Reviewing Kafe Leopold: Serving Austrian cuisine in the heart of Georgetown in Washington D.C.
Kafe Leopold can be hard to get to, and that’s a good thing. It’s not very far from the corner of tourist crazy at Wisconsin and M Streets Northwest in the Georgetown neighborhood of Washington, D.C.
To find the restaurant, you must locate an obscure gap between two storefronts on the 3300 block of M Street and descend a long staircase.
Dine in the historic Cady’s Alley
There, tucked into historic Cady’s Alley, you’ll find Kafe Leopold’s, a strikingly modern, glass-walled space specializing in modern Austrian cuisine. The walls are bright. Contemporary art is prominently displayed, and a glassy bar spans the back wall. And, in the center of the dining room, there’s an orange banquette whose swirled shape suggests a dollop of caramel whipped cream. It’s one of the favored seats in the house — and lets you know that you’re not in for an old-school Teutonic dining experience.
Elevated Scnitzel at Kafe Leopold’s
You are in for some schnitzel, however, and Kafe Leopold’s updated version is the specialty of the house. It’s a breaded pork cutlet pounded thin until nearly the size of the platter it’s delivered on. It’s perched on an arty spiral of mustard sauce and is topped with a showbiz garnish of arugula dressed with lemon. It’s all crispy, savory, bright, and crunchy, the best version of this German classic I’ve ever had. It’s served with a ramekin of delicious big-chunk potato salad.
Austrian food is distinctive yet heavily influenced by the cuisines of its neighbors Germany, Hungary, Switzerland, the Czech Republic, Slovenia, and even Italy. It’s hearty, meaty, and carb-y, running from goulash to dumplings to the delectable pastries for which Vienna is so well known. But Kafe Leopold updates the classics with contemporary, often lighter flair.
Try the untraditional Liptauer Crostini
Take the Liptauer Crostini. Liptauer is a Slovakian cheese, usually mild, touched with paprika and caraway seeds. Here, it’s spread on ovals of baguette and topped with a wild tangle of greens, peas, and fava beans. None of these veggies are traditional, but they add a load of crunch and even some healthy points to what is often served as little more than a cheese spread on toast.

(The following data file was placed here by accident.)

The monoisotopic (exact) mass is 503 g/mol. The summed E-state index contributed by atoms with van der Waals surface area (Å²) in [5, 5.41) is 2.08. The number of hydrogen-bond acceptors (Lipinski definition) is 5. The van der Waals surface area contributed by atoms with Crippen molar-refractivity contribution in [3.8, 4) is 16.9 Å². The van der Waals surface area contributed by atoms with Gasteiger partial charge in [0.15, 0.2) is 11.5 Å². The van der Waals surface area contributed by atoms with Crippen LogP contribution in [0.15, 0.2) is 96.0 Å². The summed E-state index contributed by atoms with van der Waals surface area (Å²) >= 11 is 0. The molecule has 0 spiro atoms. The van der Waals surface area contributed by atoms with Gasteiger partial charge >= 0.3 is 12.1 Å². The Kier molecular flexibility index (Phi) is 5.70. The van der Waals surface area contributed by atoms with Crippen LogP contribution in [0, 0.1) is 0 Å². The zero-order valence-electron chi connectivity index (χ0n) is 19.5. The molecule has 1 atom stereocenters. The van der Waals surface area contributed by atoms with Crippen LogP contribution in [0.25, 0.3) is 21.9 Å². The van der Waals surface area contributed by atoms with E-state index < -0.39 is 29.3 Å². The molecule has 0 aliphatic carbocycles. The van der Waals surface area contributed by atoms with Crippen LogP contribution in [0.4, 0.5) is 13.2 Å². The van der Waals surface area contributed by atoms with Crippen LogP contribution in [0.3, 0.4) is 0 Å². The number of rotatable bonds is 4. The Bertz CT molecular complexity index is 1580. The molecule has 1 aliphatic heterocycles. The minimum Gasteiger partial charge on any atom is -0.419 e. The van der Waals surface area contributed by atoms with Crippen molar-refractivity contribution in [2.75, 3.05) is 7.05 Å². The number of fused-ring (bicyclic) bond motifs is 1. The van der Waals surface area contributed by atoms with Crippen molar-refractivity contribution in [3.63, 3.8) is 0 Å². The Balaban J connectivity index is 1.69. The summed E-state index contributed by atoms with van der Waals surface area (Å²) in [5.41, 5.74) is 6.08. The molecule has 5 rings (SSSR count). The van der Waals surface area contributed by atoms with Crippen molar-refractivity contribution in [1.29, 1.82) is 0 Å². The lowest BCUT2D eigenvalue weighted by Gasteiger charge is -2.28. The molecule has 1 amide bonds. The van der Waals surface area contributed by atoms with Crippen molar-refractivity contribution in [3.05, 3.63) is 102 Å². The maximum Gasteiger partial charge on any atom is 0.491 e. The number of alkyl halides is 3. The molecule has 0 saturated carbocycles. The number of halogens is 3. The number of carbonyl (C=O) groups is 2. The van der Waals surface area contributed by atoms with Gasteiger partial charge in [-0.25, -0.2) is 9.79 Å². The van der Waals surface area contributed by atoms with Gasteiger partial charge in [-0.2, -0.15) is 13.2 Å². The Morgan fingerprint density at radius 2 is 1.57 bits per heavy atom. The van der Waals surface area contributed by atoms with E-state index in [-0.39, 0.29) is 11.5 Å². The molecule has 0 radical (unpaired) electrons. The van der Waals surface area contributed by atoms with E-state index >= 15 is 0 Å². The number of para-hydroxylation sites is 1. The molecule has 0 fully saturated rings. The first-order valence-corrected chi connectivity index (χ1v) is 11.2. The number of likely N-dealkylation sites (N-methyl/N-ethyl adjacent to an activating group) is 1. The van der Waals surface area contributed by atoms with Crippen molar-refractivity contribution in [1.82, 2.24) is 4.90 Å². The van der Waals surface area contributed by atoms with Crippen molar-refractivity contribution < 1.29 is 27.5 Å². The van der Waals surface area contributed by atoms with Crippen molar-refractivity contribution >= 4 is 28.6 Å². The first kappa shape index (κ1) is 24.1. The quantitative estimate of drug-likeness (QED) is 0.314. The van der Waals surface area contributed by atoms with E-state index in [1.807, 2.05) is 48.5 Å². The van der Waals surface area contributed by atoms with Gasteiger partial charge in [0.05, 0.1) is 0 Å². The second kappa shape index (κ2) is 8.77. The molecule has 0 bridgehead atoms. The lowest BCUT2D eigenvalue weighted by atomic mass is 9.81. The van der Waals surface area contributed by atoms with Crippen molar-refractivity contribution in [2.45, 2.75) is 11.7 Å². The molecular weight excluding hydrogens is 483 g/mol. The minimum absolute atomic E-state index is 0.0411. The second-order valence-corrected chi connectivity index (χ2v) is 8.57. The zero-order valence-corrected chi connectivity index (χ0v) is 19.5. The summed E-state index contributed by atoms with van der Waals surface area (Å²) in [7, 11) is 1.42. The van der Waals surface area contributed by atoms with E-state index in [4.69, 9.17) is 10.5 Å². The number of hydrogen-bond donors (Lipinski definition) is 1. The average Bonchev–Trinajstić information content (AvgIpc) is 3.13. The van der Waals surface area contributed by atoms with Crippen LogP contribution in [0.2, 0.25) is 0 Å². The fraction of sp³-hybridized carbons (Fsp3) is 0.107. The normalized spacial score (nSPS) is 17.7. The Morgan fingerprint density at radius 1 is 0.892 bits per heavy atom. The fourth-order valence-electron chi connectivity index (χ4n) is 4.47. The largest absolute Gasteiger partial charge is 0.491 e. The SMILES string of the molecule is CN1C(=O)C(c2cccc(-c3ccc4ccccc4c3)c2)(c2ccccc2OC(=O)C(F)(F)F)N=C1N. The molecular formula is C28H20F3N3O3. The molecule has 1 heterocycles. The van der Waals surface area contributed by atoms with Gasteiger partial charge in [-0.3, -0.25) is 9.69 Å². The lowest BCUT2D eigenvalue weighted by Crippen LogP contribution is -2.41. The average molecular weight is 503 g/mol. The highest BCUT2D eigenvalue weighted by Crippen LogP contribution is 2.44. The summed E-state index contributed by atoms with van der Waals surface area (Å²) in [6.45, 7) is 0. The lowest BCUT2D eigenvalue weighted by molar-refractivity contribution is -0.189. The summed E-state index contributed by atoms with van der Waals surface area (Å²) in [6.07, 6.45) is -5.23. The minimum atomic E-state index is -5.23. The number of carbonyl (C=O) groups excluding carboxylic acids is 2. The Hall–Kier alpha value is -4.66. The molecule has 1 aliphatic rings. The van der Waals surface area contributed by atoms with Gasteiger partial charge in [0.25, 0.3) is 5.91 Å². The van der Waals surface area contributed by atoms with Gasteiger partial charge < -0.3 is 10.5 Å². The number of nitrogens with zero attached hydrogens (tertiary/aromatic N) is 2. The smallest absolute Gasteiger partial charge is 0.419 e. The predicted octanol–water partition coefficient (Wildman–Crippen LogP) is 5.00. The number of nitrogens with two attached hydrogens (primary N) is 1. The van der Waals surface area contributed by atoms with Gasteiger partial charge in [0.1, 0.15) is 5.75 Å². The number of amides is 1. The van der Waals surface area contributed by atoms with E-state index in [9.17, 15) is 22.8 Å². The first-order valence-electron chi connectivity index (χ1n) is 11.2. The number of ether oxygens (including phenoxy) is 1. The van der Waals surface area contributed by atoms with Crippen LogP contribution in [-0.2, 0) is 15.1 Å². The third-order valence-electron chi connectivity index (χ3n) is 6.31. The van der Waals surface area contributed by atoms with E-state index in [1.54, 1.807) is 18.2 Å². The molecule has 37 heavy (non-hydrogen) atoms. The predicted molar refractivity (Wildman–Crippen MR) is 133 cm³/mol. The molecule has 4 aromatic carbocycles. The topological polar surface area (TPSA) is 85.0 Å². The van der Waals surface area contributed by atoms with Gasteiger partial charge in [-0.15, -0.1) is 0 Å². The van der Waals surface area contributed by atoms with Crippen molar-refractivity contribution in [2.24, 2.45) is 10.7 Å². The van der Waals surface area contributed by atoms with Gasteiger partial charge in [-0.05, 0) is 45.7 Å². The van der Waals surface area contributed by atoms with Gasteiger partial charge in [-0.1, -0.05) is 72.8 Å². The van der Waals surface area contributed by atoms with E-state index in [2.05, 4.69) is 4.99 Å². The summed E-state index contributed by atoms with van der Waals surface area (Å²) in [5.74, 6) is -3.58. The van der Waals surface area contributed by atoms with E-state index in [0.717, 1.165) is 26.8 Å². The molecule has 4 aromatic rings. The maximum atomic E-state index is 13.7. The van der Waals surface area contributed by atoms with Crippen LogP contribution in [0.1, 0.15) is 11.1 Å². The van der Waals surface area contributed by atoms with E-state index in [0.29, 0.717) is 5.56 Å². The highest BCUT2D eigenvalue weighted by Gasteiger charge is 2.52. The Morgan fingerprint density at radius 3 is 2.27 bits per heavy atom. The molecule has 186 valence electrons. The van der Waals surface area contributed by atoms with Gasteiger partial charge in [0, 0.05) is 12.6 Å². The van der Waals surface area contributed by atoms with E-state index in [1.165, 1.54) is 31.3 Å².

Or the Grünkohlsalat
Speaking of healthy, my wife always orders Leopold’s kale salad — a choice you can find on the menu of any contemporary bistro. Here, the dish, called Grünkohlsalat (meaning ‘kale salad’ in German), is tweaked with currants and crunchy slivers of sliced garlic and dressed with a lemon oil vinaigrette. She often adds salmon — er, excuse me, pardon my English, Lachsfilet.
Over my many visits, I’ve had the bratwurst (modified with celery sauerkraut), mussels (clam juice in the broth), and the Croques Madame and Croque Monsieur, both basically dead-on French-style version sandwiches but with Black Forest ham. Among the few disappointments have been the Tyrolean wine soup, a traditional dish that must be an acquired taste I haven’t acquired.
Sachertorte and more from chef Herve Luigi at Kafe Leopold
Kafe Leopold employs its own European-trained pastry chef, Herve Luigi, who has been with them since 2009. The desserts are both beautiful and delectable. My favorite is the sachertorte, a wedge of chocolate cake packing two layers of apricot jam. It’s garnished with curls of gold. But I recommend you don’t let the menu guide your dessert choice. Step over to the pastry case at the end of the bar, check out the cookies and strudels and mousses, and let your eyes make the decision.
If you’re partial to wine, be sure to order a glass of the Gruner Veltliner. It’s Austria’s house wine, a crisp white that suggests a sauvignon blanc with lovely vegetal undertones. And Kafe Leopold has a coffee machine that looks like something on the bridge of a mega-yacht. It produced a very nice espresso.
One final recommendation: Go to the bathroom. I know this sounds crazy. But the facilities are wicked cool, a suite of four high-style unisex rooms whose floor-to-ceiling doors have chrome handles and whose fixtures within suggest, well, a voguish European bistro.
Which for Kafe Leopold is, of course, entirely on-brand.